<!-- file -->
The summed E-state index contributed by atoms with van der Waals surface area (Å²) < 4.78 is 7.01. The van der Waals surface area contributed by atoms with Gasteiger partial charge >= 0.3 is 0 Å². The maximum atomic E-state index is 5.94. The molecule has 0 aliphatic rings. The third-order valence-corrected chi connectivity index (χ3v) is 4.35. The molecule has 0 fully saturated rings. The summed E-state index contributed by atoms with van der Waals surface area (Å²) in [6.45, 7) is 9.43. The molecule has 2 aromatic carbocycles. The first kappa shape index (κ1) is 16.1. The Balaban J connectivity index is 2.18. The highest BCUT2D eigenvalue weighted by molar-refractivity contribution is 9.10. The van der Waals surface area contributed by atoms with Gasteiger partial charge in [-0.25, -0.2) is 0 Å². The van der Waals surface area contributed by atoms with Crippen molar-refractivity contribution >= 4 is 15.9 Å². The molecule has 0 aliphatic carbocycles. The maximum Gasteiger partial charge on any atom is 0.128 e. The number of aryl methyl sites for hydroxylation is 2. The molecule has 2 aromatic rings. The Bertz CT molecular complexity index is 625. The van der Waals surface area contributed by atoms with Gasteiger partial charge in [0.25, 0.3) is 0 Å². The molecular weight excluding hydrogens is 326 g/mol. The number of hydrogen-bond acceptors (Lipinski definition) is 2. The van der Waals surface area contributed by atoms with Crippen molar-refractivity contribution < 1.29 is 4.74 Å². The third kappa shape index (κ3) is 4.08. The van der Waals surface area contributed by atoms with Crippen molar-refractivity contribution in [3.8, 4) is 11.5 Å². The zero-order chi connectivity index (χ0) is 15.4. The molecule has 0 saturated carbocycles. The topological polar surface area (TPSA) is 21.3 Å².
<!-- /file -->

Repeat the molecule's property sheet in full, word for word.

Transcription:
The summed E-state index contributed by atoms with van der Waals surface area (Å²) < 4.78 is 7.01. The van der Waals surface area contributed by atoms with Gasteiger partial charge >= 0.3 is 0 Å². The maximum atomic E-state index is 5.94. The molecule has 0 aliphatic rings. The third-order valence-corrected chi connectivity index (χ3v) is 4.35. The molecule has 0 fully saturated rings. The summed E-state index contributed by atoms with van der Waals surface area (Å²) in [6.45, 7) is 9.43. The molecule has 2 aromatic carbocycles. The first kappa shape index (κ1) is 16.1. The Balaban J connectivity index is 2.18. The highest BCUT2D eigenvalue weighted by molar-refractivity contribution is 9.10. The van der Waals surface area contributed by atoms with Gasteiger partial charge in [-0.25, -0.2) is 0 Å². The van der Waals surface area contributed by atoms with Crippen molar-refractivity contribution >= 4 is 15.9 Å². The molecule has 0 aliphatic carbocycles. The maximum Gasteiger partial charge on any atom is 0.128 e. The number of aryl methyl sites for hydroxylation is 2. The molecule has 2 aromatic rings. The Bertz CT molecular complexity index is 625. The van der Waals surface area contributed by atoms with Gasteiger partial charge in [0.25, 0.3) is 0 Å². The molecular weight excluding hydrogens is 326 g/mol. The number of hydrogen-bond acceptors (Lipinski definition) is 2. The van der Waals surface area contributed by atoms with Crippen molar-refractivity contribution < 1.29 is 4.74 Å². The third kappa shape index (κ3) is 4.08. The van der Waals surface area contributed by atoms with Crippen molar-refractivity contribution in [3.8, 4) is 11.5 Å². The zero-order chi connectivity index (χ0) is 15.4. The molecule has 0 saturated carbocycles. The topological polar surface area (TPSA) is 21.3 Å².